I was always very intrigued by how Stanley presented himself, often larger than life. During the four years that we worked on Black Passport I did not only get to know him as a demanding, passionate activist but mostly as a kind and gentle friend. I will never forget the philosophical conversations we had, that sometimes took a full day, in which we reflected on each others lives.
Lars Boering, Managing Director, World Press Photo
I’m very sad to hear that Stanley Greene has passed away–a legend of photojournalism who’ll be missed for both his iconic work and charisma. Stanley was one of a kind and a great example to many photographers. We will miss his sharp and original voice a lot.
David Guttenfelder, photographer
I looked to Stanley’s books Open Wound and Black Passport to see what raw, masterpiece photography looks like. I watched Stanley himself to see what a raw, monumental life looks like.
Alice Gabriner, International Photo Editor, TIME
I remember vividly seeing Stanley’s pictures for the first time back in the early 1990s. Somehow he’d managed to get inside the Russian White House while it was under siege. More than just unique in access, what was revealed, and is true of the entirety of his photographic legacy, is a visual voice like no other—intimate, unconventional, free yet complex, passionate, moody, romantic and completely engaging. In fact, that’s pretty much the way I would describe Stanley.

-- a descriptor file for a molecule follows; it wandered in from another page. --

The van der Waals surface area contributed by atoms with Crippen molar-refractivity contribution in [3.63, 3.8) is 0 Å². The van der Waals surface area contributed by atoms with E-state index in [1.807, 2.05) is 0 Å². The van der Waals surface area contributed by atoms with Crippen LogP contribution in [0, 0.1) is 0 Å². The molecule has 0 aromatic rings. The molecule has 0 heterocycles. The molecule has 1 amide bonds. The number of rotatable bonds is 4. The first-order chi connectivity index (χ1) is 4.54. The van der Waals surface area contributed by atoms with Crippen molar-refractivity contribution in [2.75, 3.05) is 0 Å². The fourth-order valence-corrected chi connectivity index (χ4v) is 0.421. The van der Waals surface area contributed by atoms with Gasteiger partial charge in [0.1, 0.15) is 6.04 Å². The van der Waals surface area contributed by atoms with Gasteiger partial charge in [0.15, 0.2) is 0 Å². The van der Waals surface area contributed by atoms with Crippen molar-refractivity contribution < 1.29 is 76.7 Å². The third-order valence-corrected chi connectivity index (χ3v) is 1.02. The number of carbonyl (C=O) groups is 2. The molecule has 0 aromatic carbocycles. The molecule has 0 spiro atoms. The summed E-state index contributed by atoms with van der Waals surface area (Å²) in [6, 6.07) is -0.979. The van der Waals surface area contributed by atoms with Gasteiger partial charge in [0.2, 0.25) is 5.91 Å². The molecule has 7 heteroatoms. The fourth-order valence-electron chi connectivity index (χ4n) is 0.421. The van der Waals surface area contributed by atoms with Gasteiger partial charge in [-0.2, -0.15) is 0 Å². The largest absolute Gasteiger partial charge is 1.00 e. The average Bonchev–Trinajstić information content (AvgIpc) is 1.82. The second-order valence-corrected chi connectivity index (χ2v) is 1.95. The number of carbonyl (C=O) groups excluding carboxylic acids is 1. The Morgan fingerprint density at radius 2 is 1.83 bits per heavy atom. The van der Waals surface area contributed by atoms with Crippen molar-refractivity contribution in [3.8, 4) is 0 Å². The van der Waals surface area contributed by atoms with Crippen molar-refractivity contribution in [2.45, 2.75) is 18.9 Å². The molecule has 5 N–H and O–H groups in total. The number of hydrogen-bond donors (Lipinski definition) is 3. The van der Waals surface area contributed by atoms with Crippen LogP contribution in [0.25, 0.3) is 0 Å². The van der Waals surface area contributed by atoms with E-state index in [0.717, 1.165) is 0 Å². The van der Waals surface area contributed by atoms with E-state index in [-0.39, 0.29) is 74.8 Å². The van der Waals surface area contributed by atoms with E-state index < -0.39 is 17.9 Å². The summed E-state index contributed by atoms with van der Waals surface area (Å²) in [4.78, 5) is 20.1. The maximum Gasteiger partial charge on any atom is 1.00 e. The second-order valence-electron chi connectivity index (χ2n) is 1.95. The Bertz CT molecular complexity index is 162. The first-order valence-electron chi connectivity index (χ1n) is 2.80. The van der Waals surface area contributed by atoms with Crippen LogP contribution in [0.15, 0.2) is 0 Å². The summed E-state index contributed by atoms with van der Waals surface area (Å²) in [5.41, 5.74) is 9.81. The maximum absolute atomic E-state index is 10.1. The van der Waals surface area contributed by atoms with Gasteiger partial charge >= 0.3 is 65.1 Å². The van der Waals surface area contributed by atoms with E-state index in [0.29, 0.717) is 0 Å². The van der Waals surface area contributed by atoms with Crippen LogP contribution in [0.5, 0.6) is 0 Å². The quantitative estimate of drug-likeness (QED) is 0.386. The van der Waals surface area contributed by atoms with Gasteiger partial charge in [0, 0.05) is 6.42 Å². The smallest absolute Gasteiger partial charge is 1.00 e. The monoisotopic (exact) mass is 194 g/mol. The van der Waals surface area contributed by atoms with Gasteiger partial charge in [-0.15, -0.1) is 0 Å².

Last year at Visa pour l’Image, we reminisced about the festival and its formative impact. Intertwined with memories around photography, for Stanley, Perpignan was where his family/agency/tribe, NOOR, was born and cherished love affairs began.
Disarmingly open, he also talked about how sick he was, which surprised me when one night he took the lead in guiding a group to the screening. After crisscrossing on back streets, we realized he had no idea where he was going. Some of us were huffing and puffing trying to keep up, while Stanley walked briskly way ahead of the pack.
Robert Stevens, former international photo editor, TIME
Stanley was always incredibly focused on his assignments and only took the ones he was passionate about. If he did not feel strongly about the subject he would turn down work. This made it harder for him to make a living but he never wavered from this. These are the most important thing I remember about him: absolute belief, passion and obsessive determination to get the best images possible.